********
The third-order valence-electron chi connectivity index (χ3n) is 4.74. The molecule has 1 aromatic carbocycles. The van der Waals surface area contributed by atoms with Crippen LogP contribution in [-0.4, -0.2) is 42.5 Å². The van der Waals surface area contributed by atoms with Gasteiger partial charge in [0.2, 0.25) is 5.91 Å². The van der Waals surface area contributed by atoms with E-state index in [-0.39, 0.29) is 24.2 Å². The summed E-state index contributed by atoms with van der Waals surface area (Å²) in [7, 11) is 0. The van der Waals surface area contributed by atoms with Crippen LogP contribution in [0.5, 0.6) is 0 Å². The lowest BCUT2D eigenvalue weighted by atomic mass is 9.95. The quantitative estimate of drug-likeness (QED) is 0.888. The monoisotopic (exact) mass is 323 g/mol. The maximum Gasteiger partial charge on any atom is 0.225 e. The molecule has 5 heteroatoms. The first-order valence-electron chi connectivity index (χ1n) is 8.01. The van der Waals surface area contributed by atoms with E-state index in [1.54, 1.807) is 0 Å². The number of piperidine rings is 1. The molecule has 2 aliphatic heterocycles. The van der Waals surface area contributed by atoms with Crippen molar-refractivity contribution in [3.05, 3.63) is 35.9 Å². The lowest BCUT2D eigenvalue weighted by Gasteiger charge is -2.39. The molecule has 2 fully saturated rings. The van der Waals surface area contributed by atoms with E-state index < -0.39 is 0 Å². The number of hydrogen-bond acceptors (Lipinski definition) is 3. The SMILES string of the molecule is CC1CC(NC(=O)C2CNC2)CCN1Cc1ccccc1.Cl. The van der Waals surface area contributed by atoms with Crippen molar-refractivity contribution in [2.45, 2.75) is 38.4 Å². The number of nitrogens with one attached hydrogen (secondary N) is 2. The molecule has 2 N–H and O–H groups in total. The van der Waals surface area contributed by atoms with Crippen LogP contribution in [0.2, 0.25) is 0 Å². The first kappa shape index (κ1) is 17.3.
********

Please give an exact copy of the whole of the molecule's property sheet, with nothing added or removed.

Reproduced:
The third-order valence-electron chi connectivity index (χ3n) is 4.74. The molecule has 1 aromatic carbocycles. The van der Waals surface area contributed by atoms with Crippen LogP contribution in [-0.4, -0.2) is 42.5 Å². The van der Waals surface area contributed by atoms with Gasteiger partial charge in [0.2, 0.25) is 5.91 Å². The van der Waals surface area contributed by atoms with E-state index in [-0.39, 0.29) is 24.2 Å². The summed E-state index contributed by atoms with van der Waals surface area (Å²) in [7, 11) is 0. The van der Waals surface area contributed by atoms with Crippen LogP contribution in [0.5, 0.6) is 0 Å². The lowest BCUT2D eigenvalue weighted by atomic mass is 9.95. The quantitative estimate of drug-likeness (QED) is 0.888. The monoisotopic (exact) mass is 323 g/mol. The maximum Gasteiger partial charge on any atom is 0.225 e. The molecule has 5 heteroatoms. The first-order valence-electron chi connectivity index (χ1n) is 8.01. The van der Waals surface area contributed by atoms with E-state index in [1.54, 1.807) is 0 Å². The number of piperidine rings is 1. The molecule has 2 aliphatic heterocycles. The van der Waals surface area contributed by atoms with Crippen molar-refractivity contribution in [3.05, 3.63) is 35.9 Å². The lowest BCUT2D eigenvalue weighted by Gasteiger charge is -2.39. The molecule has 2 fully saturated rings. The van der Waals surface area contributed by atoms with E-state index < -0.39 is 0 Å². The number of hydrogen-bond acceptors (Lipinski definition) is 3. The SMILES string of the molecule is CC1CC(NC(=O)C2CNC2)CCN1Cc1ccccc1.Cl. The van der Waals surface area contributed by atoms with Crippen molar-refractivity contribution in [2.45, 2.75) is 38.4 Å². The number of nitrogens with one attached hydrogen (secondary N) is 2. The molecule has 2 N–H and O–H groups in total. The van der Waals surface area contributed by atoms with Crippen LogP contribution in [0.2, 0.25) is 0 Å². The first kappa shape index (κ1) is 17.3.